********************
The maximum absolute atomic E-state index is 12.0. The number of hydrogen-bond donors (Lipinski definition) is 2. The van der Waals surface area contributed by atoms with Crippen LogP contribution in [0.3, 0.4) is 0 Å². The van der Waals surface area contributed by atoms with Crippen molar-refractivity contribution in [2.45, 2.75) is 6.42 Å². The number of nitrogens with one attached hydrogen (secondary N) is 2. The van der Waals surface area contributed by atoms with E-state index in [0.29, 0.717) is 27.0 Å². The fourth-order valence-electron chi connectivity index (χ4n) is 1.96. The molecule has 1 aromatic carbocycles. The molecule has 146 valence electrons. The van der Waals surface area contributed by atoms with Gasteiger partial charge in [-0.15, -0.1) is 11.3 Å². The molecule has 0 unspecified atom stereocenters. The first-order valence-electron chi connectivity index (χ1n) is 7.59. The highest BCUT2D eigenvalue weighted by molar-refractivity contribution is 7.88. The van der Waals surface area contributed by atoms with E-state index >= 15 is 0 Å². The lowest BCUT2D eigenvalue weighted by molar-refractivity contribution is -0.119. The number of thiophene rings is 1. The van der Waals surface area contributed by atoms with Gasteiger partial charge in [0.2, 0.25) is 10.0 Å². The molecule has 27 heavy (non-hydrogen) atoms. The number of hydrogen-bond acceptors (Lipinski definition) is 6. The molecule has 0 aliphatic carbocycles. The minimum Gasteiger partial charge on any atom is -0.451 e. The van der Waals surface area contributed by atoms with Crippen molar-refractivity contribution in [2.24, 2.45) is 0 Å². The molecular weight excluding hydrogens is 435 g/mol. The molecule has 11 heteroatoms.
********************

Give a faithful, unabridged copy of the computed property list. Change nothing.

The maximum absolute atomic E-state index is 12.0. The number of hydrogen-bond donors (Lipinski definition) is 2. The van der Waals surface area contributed by atoms with Crippen LogP contribution in [0.3, 0.4) is 0 Å². The van der Waals surface area contributed by atoms with Crippen molar-refractivity contribution in [2.45, 2.75) is 6.42 Å². The number of nitrogens with one attached hydrogen (secondary N) is 2. The van der Waals surface area contributed by atoms with E-state index in [0.29, 0.717) is 27.0 Å². The fourth-order valence-electron chi connectivity index (χ4n) is 1.96. The molecule has 1 aromatic carbocycles. The molecule has 146 valence electrons. The van der Waals surface area contributed by atoms with Gasteiger partial charge in [-0.15, -0.1) is 11.3 Å². The molecule has 0 unspecified atom stereocenters. The first-order valence-electron chi connectivity index (χ1n) is 7.59. The highest BCUT2D eigenvalue weighted by molar-refractivity contribution is 7.88. The van der Waals surface area contributed by atoms with E-state index >= 15 is 0 Å². The lowest BCUT2D eigenvalue weighted by molar-refractivity contribution is -0.119. The number of thiophene rings is 1. The van der Waals surface area contributed by atoms with Gasteiger partial charge in [0.2, 0.25) is 10.0 Å². The molecule has 27 heavy (non-hydrogen) atoms. The number of hydrogen-bond acceptors (Lipinski definition) is 6. The molecule has 0 aliphatic carbocycles. The minimum Gasteiger partial charge on any atom is -0.451 e. The van der Waals surface area contributed by atoms with Crippen molar-refractivity contribution in [2.24, 2.45) is 0 Å². The molecular weight excluding hydrogens is 435 g/mol. The molecule has 11 heteroatoms.